In case you missed it, the working week ended with a bomb of a comment made by hedge fund manager billionaire Paul Tudor Jones at a UVA-sponsored event back in April. In short, he believes women lose focus and become emotionally distracted when they become mothers.
But why paraphrase when the actual words are so much more entertaining:
“As soon as that baby’s lips touched that girl’s bosom, forget it,” Jones said. “Every single investment idea, every desire to understand what’s going to make this go up or go down is going to be overwhelmed by the most beautiful experience which a man will never share about a mode of connection between that mother and that baby.”
He adds, “You will never see as many great women investors or traders as men. Period. End of story.”
Forget the creepy use of the word bosom, and chalk it up to his post-Mad Men upbringing.
A mother doesn’t tell her child to “put it back” because she’s fuzzy about finances. It’s because she knows the lease tax on the minivan is due next month, and there are three birthday parties to buy presents for. Also, apples are expensive this time of year.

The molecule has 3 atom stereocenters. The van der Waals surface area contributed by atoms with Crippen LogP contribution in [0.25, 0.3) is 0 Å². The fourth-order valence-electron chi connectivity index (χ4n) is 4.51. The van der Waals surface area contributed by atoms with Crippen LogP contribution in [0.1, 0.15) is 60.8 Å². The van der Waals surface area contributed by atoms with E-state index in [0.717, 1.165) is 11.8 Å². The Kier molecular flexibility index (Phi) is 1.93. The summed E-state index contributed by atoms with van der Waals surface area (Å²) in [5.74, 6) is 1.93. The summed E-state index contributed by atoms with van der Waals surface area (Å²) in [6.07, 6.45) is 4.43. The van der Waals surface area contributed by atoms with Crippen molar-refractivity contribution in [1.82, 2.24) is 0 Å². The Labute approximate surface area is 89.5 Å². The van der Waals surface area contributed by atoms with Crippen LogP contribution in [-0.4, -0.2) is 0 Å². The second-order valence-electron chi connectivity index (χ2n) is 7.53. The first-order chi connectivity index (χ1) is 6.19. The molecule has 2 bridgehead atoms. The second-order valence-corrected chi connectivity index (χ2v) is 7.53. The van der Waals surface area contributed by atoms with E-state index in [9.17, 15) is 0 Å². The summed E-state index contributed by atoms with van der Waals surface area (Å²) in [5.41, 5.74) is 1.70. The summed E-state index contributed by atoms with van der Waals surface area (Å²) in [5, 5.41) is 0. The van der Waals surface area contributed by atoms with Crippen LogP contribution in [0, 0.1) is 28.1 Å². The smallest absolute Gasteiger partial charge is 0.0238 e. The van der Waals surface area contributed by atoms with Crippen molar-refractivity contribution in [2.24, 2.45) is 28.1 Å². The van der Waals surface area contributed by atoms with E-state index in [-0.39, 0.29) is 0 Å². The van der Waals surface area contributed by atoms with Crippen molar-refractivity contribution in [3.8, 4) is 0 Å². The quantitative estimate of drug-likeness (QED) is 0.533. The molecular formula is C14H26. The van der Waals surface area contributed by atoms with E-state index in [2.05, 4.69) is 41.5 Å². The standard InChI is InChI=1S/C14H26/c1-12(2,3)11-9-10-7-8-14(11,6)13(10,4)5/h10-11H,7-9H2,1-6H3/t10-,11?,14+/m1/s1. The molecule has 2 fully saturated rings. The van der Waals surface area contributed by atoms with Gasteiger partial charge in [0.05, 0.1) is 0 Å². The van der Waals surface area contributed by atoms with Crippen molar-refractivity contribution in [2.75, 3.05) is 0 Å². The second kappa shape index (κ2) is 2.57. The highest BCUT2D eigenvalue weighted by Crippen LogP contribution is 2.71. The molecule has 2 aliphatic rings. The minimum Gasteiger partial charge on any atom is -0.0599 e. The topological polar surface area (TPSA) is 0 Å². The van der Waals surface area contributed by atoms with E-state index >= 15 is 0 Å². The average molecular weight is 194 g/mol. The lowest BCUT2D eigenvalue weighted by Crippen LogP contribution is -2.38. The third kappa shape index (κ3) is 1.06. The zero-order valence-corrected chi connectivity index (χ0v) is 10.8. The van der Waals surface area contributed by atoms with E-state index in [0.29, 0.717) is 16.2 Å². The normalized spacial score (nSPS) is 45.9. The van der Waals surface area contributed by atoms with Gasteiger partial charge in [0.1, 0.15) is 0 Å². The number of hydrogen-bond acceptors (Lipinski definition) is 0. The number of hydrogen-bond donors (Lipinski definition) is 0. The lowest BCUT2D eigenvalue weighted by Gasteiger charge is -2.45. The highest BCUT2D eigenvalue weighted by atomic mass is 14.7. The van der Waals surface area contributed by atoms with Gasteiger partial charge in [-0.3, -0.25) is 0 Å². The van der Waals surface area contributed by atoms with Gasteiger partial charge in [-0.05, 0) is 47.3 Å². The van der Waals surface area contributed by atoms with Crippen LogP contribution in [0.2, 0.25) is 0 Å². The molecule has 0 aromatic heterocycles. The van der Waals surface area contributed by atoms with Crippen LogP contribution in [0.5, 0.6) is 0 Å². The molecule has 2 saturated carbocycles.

When a mom tells her child to go apologize to the neighbor’s son for fighting over a nerf gun, it’s not because she was emotionally distracted by their arguing. It’s because she knows it’s important to get along with our neighbors.
You see, Paul, you’ve got it all wrong.
When a mom puts a baby to her breast in those precious seconds after childbirth, whether she ends up breastfeeding or not, her life zooms into hyperfocus. Every nonessential, irrelevant, wasteful notion, every squabble and tussle, every syllable of every word not moving life forward in a positive direction drifts away. Birth is when the fog lifts. Birth is when every mother’s priorities ignite. Looking into her child’s eyes, all she sees, smells, and tastes is responsibility.
A working mother brings focus and determination to the workplace because she can’t, won’t lose any income for her family, because tuition is due Aug. 17, and there’s hockey equipment to buy. Also, apples are expensive this time of year.
My name is Jennifer Karin. I run a profitable division at a fast-growing, national PR Firm. I have three children.
How about you? Moms, step-moms, involved aunties, please introduce yourself below. I’m sure Paul Tudor Jones would love to hear from you.